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Math Help - factorising

  1. #1
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    factorising

    i've now got the question: factorise: x^3 - a^3 but i don't know what to do when its only letters involved without the help of any numbers, could someone show me how to do it this way?

    thanks
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  2. #2
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    e^(i*pi)'s Avatar
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    Quote Originally Posted by mark View Post
    i've now got the question: factorise: x^3 - a^3 but i don't know what to do when its only letters involved without the help of any numbers, could someone show me how to do it this way?

    thanks
    This is a standard factorisation known as the difference of two cubes. Normally a and b are used but I picked p and q since a is used in the question.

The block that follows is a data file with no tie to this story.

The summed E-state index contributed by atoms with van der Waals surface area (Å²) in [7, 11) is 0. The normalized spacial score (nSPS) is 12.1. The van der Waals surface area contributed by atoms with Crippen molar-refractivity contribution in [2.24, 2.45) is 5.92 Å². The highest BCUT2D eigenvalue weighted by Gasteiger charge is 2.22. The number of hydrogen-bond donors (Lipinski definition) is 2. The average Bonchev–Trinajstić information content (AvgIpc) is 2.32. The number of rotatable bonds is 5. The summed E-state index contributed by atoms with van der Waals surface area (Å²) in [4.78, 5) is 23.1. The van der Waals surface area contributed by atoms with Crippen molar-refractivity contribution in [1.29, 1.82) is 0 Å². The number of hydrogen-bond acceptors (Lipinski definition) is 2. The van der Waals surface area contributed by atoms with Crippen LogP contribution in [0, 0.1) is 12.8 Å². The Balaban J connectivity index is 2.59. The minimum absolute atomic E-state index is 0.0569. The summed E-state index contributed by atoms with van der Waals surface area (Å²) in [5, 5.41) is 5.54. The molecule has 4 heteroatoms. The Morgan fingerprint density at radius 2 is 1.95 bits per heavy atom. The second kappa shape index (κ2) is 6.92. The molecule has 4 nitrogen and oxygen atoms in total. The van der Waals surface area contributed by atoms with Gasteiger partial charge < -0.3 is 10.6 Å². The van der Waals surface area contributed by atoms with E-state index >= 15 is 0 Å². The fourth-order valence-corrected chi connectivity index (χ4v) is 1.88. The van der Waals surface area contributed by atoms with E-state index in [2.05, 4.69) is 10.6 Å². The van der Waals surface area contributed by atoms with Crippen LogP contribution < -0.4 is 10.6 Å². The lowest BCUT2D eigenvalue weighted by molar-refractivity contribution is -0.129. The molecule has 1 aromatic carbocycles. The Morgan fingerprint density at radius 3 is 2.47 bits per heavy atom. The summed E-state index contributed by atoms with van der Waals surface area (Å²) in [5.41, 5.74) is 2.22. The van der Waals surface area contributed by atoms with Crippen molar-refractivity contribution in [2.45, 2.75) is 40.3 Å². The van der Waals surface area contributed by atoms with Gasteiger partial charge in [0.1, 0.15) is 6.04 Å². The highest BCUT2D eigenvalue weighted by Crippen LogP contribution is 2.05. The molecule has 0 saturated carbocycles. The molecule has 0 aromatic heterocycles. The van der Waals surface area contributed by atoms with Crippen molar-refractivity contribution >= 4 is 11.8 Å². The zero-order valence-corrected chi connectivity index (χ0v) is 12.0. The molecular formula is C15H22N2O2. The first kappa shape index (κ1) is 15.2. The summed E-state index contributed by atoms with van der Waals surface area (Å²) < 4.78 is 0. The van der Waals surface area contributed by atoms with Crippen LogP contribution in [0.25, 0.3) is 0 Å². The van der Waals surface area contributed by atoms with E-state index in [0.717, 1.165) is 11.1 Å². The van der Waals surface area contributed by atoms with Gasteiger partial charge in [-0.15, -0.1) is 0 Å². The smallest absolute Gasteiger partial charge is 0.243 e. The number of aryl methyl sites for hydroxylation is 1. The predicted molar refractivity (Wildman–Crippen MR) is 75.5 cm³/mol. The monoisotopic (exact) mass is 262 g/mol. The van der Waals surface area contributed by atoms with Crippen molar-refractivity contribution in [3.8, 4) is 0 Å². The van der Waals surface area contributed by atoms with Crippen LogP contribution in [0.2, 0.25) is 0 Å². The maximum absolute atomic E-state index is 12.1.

p^3 - q^3 = (p - q)(p^2 + pq + q^2)

    In your example p = x and q = a
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  3. #3
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    i tried that formula out but it didn't seem to work. say i put p = 4 and q = 2 the equation would be 4^3 - 2^3 = 64 - 8 = 56 so then it would be (4 - 2)(4^2 + 4(-2) + -2^2) which then leads to 2(16 - 8 + 4) then 32 - 16 + 8 = 24 ,so obviously not 56. whats gone wrong here?
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  4. #4
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    Quote Originally Posted by mark View Post
    i tried that formula out but it didn't seem to work. say i put p = 4 and q = 2 the equation would be 4^3 - 2^3 = 64 - 8 = 56 so then it would be (4 - 2)(4^2 + 4(-2) + -2^2) which then leads to 2(16 - 8 + 4) then 32 - 16 + 8 = 24 ,so obviously not 56. whats gone wrong here?
    You treated q as -q. The sign is already taken into account and it's treated as positive

    4^3 - 2^3 = (4-2)(4^2+4(2)+(2)^2) = 2(16+8+4) = 56
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  5. #5
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    ah i see thanks, silly mistake there
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